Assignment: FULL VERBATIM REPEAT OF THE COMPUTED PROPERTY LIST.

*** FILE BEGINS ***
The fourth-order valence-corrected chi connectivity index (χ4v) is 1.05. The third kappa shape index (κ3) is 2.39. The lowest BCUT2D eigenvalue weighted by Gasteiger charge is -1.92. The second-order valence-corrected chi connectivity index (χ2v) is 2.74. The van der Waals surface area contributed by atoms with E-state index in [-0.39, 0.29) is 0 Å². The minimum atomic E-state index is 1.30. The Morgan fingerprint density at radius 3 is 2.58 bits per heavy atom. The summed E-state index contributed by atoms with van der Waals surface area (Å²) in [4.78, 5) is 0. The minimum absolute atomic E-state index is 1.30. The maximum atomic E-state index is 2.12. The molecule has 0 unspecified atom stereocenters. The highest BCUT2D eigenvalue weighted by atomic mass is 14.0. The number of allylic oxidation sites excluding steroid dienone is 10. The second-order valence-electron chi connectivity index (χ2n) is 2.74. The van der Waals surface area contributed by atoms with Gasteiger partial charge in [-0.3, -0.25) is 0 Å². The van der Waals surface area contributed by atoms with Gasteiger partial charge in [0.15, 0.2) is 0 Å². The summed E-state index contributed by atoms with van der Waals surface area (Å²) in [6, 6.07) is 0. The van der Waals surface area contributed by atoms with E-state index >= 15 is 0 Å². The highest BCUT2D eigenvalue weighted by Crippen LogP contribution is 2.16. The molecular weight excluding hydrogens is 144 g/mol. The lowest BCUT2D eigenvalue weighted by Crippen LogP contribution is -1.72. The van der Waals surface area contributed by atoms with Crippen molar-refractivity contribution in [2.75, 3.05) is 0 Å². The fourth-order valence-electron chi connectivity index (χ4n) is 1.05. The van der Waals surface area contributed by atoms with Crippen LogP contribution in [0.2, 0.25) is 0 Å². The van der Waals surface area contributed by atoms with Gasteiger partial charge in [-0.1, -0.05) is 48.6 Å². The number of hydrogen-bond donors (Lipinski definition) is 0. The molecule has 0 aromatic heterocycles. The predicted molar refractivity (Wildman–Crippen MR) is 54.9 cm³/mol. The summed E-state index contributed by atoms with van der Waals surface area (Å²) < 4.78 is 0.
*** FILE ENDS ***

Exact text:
The fourth-order valence-corrected chi connectivity index (χ4v) is 1.05. The third kappa shape index (κ3) is 2.39. The lowest BCUT2D eigenvalue weighted by Gasteiger charge is -1.92. The second-order valence-corrected chi connectivity index (χ2v) is 2.74. The van der Waals surface area contributed by atoms with E-state index in [-0.39, 0.29) is 0 Å². The minimum atomic E-state index is 1.30. The Morgan fingerprint density at radius 3 is 2.58 bits per heavy atom. The summed E-state index contributed by atoms with van der Waals surface area (Å²) in [4.78, 5) is 0. The minimum absolute atomic E-state index is 1.30. The maximum atomic E-state index is 2.12. The molecule has 0 unspecified atom stereocenters. The highest BCUT2D eigenvalue weighted by atomic mass is 14.0. The number of allylic oxidation sites excluding steroid dienone is 10. The second-order valence-electron chi connectivity index (χ2n) is 2.74. The van der Waals surface area contributed by atoms with Gasteiger partial charge in [-0.3, -0.25) is 0 Å². The van der Waals surface area contributed by atoms with Gasteiger partial charge in [0.15, 0.2) is 0 Å². The summed E-state index contributed by atoms with van der Waals surface area (Å²) in [6, 6.07) is 0. The van der Waals surface area contributed by atoms with E-state index >= 15 is 0 Å². The highest BCUT2D eigenvalue weighted by Crippen LogP contribution is 2.16. The molecular weight excluding hydrogens is 144 g/mol. The lowest BCUT2D eigenvalue weighted by Crippen LogP contribution is -1.72. The van der Waals surface area contributed by atoms with Crippen molar-refractivity contribution in [2.75, 3.05) is 0 Å². The fourth-order valence-electron chi connectivity index (χ4n) is 1.05. The van der Waals surface area contributed by atoms with Crippen LogP contribution in [0.2, 0.25) is 0 Å². The van der Waals surface area contributed by atoms with Gasteiger partial charge in [-0.1, -0.05) is 48.6 Å². The number of hydrogen-bond donors (Lipinski definition) is 0. The molecule has 0 aromatic heterocycles. The predicted molar refractivity (Wildman–Crippen MR) is 54.9 cm³/mol. The summed E-state index contributed by atoms with van der Waals surface area (Å²) < 4.78 is 0.